Ross and Edelman said they took at face value the Obama administration’s promise that “a bad deal is worse than no deal.” (From our vantage point — call me cynical — a “bad deal” is in the eye of the beholder and considering the interim deal, the administration seems to be setting a very low bar for what is acceptable.) That makes the chance for a deal slim. At any rate, Ross — who certainly saw the administration up close in its first term — said that the key for the administration was to roll back sanctions in exchange for “dramatically” rolling back Iran’s nuclear program. Ross conceded that “everything they [the Iranians] are conveying is that they can’t roll the clock back. If it remains that way, there will be no deal.” He remained open to the possibility that Iran is just posturing in public, but didn’t quibble with the idea that Iran may be convinced that it doesn’t need to give up anything. Takeyh opined that if there is no deal by July 20, there will be no deal, even if the parties keep talking.
Ross and the other panelists were emphatic that bringing Iran into the Iraq picture and allowing the mullahs to succeed in their aspiration of a Shiite state beholden to Tehran was a very bad idea. Ross reminded the audience that Iran has killed numerous Americans by its manufacture of improvised explosive devices and “in many ways Iran is responsible for what is happening in Iraq.”
There was general agreement on the panel that we haven’t been very good at “coercive diplomacy,” as Ross put it. Hannah observed that “over the last three years the Iranians have done pretty well.” Indeed, the administration’s willingness to bug out of Iraq and Afghanistan with no residual troops; allow Iran free rein in Syria; permit Iran to continue sponsorship of terrorism with no real consequences; and give sanctions relief with no permanent dismantling of its nuclear program has conveyed the impression the United States is unwilling to assert its influence and protect its interests.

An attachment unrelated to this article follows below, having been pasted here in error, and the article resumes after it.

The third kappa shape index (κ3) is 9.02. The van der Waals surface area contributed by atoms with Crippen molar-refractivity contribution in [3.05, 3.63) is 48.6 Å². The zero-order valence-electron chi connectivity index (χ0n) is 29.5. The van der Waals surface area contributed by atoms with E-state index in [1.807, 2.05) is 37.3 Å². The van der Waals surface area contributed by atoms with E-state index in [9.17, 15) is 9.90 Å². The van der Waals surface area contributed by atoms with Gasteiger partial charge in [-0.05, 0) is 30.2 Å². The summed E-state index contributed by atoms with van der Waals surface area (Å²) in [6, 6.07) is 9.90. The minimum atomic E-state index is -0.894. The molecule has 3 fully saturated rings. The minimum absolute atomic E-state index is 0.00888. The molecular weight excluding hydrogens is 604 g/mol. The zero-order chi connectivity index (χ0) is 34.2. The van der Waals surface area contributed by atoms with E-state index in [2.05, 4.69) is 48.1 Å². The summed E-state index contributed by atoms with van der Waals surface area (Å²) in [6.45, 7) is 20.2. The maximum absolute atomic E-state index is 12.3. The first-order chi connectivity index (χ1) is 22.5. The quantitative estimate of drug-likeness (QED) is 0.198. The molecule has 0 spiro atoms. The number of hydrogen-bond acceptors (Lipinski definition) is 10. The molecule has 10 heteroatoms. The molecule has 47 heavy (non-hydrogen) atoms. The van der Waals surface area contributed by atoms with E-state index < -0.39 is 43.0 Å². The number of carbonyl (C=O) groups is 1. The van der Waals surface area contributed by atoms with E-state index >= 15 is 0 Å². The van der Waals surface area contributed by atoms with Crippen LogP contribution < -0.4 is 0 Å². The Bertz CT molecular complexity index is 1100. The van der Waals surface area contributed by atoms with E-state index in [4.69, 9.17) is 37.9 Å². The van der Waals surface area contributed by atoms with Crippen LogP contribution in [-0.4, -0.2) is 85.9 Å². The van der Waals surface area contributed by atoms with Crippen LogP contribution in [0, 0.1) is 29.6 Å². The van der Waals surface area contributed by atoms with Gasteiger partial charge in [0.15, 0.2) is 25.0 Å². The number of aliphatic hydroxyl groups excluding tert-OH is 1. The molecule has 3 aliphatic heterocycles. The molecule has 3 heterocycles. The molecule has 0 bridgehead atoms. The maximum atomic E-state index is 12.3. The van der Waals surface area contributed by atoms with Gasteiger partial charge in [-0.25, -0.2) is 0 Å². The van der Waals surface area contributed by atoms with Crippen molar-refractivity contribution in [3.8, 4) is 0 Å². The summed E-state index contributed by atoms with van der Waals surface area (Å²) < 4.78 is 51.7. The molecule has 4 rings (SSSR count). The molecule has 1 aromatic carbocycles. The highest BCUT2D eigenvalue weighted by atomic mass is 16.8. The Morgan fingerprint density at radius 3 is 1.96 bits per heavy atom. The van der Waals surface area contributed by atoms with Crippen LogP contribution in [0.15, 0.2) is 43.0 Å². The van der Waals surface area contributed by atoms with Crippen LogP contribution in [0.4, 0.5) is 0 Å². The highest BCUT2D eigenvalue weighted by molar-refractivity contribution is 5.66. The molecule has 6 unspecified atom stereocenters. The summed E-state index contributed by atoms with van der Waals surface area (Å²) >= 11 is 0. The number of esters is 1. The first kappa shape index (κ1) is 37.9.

There were several takeaways from the discussion.
First, we risk being overeager. Hannah noted that the usual problem with arms deals is that the negotiators become “overly invested” in a deal. He fears that we are “being conditioned” to accept a very weak deal. He points to the Taliban trade as evidence that the administration is convinced of its ability to “sell” practically anything to the American people.
In the case of the Obama administration, the concern is even more acute given the administration’s desperation to come up with some plausible success to counteract the impression (a correct one) that it has suffered a loss of prestige and influence in the region.
All of the panelists agreed that it was a mistake to threaten to veto Kirk-Menendez sanctions that would have kicked in had Iran cheated or not completed a final deal. If the July 20 deal comes and goes, Takeyh and others would urge the president and Congress to work out a sanctions bill that would take effect in six months (in essence, what senators were pleading for in December and January).
Second, the irony is that we have leverage — we are simply not using it. We have military superiority. Most sanctions remain in place. The “moderate” President Hassan Rouhani promised he’d be able to get sanctions relief. Nevertheless, we repeatedly act as if we need a deal more than Iran does.